9 
 on: Today at 03:53:49 PM 
Started by davidgp - Last post by pegelli
Ok....hogloff did car analogy....it still didn’t work 😀

I stated the camera analogy did not work with the software discussion.

A child can figure out that cameras hold higher value when they are new and have more competitive function, than years later when new competing offerings come available.  Also, you have the business and manufacturing dynamics of volume production and then clearing inventory.  In addition, used versions of the same product come available and are in completion to new product.

 One of this is fair or unfair or in anyway related to the software discussion or its business dynamics.
Some of the "new" features introduced are becoming available or better in competing products (for instance in the C1 straightening functions). Therefore they are worth less as time progresses.

And secondly, can you engage in a discussion without insults or disparaging comments, they don't impress me and only tell what kind of person you really are  :P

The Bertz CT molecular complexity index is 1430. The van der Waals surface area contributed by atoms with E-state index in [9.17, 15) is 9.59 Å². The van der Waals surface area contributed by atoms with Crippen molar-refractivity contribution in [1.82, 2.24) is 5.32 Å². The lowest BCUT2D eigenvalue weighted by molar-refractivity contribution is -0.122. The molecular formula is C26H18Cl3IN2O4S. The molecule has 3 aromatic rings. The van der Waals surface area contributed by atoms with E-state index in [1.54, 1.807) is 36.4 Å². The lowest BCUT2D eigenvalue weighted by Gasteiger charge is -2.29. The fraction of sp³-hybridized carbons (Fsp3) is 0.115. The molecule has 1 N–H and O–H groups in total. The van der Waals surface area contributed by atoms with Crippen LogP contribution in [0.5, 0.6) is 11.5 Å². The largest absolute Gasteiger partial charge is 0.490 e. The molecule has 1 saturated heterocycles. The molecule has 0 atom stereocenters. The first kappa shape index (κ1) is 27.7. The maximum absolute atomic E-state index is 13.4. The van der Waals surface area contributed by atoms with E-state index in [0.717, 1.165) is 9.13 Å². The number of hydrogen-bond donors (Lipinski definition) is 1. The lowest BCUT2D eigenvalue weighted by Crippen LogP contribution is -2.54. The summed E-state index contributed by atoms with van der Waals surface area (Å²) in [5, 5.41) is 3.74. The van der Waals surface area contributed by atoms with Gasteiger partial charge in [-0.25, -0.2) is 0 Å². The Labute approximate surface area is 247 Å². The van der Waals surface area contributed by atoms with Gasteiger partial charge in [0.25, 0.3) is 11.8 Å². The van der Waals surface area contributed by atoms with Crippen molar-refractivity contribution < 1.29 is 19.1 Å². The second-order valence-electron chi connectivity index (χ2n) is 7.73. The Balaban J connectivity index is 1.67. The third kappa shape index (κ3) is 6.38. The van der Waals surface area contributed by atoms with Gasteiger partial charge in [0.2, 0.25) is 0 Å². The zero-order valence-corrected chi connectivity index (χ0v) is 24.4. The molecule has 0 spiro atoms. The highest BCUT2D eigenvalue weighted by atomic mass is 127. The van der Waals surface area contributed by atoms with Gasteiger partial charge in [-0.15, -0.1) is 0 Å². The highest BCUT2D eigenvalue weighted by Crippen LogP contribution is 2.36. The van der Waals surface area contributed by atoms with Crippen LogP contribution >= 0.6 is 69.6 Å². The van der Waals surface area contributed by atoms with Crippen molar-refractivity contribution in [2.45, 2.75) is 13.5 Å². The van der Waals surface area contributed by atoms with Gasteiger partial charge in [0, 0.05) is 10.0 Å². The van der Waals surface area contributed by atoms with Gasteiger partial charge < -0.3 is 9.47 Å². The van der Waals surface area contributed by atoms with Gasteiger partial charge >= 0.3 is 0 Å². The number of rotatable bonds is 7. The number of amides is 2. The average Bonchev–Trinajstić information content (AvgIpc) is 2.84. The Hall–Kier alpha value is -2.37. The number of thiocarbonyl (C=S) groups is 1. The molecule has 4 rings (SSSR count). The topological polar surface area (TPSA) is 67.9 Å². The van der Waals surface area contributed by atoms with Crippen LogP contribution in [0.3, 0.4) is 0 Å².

10 
 on: Today at 03:52:02 PM 
Started by davidgp - Last post by Mark D Segal
If you look at the list value-added-features, it's blindingly obvious that photographers are not their prime customer base


Better brush organization
Access Lightroom Photos **
Brush stroke smoothing
Exclusive brushes from Kyle T. Webster
Variable fonts
Quick Share menu
Curvature Pen tool
Path improvements
Copy and paste layers
Enhanced tooltips
360 panorama workflow
Properties panel improvements
Support for Microsoft Dial
Paste as plain text
Support for HEIF **
Select and Mask improvements **

And so much more
Also includes: Performance and stability improvements, ability to save large files faster, better face detection for Face-Aware Liquify, better Content-Aware Crop and Content-Aware Fill on edges, and more.
See full release notes ›

That list is mainly relevant to Photoshop, not Lightroom, and you are correct that Photoshop has a much larger user base than photographers.